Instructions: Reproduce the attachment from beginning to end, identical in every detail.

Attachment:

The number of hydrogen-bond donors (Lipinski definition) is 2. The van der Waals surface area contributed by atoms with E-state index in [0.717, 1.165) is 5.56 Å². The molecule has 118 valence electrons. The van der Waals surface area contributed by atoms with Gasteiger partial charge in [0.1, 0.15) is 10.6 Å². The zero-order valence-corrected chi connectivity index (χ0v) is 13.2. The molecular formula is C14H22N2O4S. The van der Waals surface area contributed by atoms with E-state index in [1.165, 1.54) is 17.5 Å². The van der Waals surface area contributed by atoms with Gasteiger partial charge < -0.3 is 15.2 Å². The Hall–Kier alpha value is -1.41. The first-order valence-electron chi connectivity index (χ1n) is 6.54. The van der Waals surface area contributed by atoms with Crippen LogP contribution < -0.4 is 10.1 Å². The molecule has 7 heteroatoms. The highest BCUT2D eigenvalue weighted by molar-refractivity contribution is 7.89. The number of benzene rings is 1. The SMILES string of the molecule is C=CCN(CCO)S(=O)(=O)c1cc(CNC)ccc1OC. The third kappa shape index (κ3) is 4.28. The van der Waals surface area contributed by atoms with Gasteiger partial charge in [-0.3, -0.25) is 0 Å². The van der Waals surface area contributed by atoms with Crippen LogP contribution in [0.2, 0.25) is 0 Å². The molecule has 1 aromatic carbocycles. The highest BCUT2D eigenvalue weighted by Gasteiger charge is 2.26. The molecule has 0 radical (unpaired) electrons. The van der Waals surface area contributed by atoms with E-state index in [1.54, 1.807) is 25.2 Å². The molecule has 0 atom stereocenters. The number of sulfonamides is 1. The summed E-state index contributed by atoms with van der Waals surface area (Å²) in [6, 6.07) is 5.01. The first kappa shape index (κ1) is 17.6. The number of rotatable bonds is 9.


The number of hydrogen-bond donors (Lipinski definition) is 2. The van der Waals surface area contributed by atoms with E-state index in [0.717, 1.165) is 5.56 Å². The molecule has 118 valence electrons. The van der Waals surface area contributed by atoms with Gasteiger partial charge in [0.1, 0.15) is 10.6 Å². The zero-order valence-corrected chi connectivity index (χ0v) is 13.2. The molecular formula is C14H22N2O4S. The van der Waals surface area contributed by atoms with E-state index in [1.165, 1.54) is 17.5 Å². The van der Waals surface area contributed by atoms with Gasteiger partial charge < -0.3 is 15.2 Å². The Hall–Kier alpha value is -1.41. The first-order valence-electron chi connectivity index (χ1n) is 6.54. The van der Waals surface area contributed by atoms with Crippen LogP contribution < -0.4 is 10.1 Å². The molecule has 7 heteroatoms. The highest BCUT2D eigenvalue weighted by molar-refractivity contribution is 7.89. The number of benzene rings is 1. The SMILES string of the molecule is C=CCN(CCO)S(=O)(=O)c1cc(CNC)ccc1OC. The third kappa shape index (κ3) is 4.28. The van der Waals surface area contributed by atoms with Gasteiger partial charge in [-0.3, -0.25) is 0 Å². The van der Waals surface area contributed by atoms with Crippen LogP contribution in [0.2, 0.25) is 0 Å². The molecule has 1 aromatic carbocycles. The highest BCUT2D eigenvalue weighted by Gasteiger charge is 2.26. The molecule has 0 radical (unpaired) electrons. The van der Waals surface area contributed by atoms with E-state index in [1.54, 1.807) is 25.2 Å². The molecule has 0 atom stereocenters. The number of sulfonamides is 1. The summed E-state index contributed by atoms with van der Waals surface area (Å²) in [6, 6.07) is 5.01. The first kappa shape index (κ1) is 17.6. The number of rotatable bonds is 9.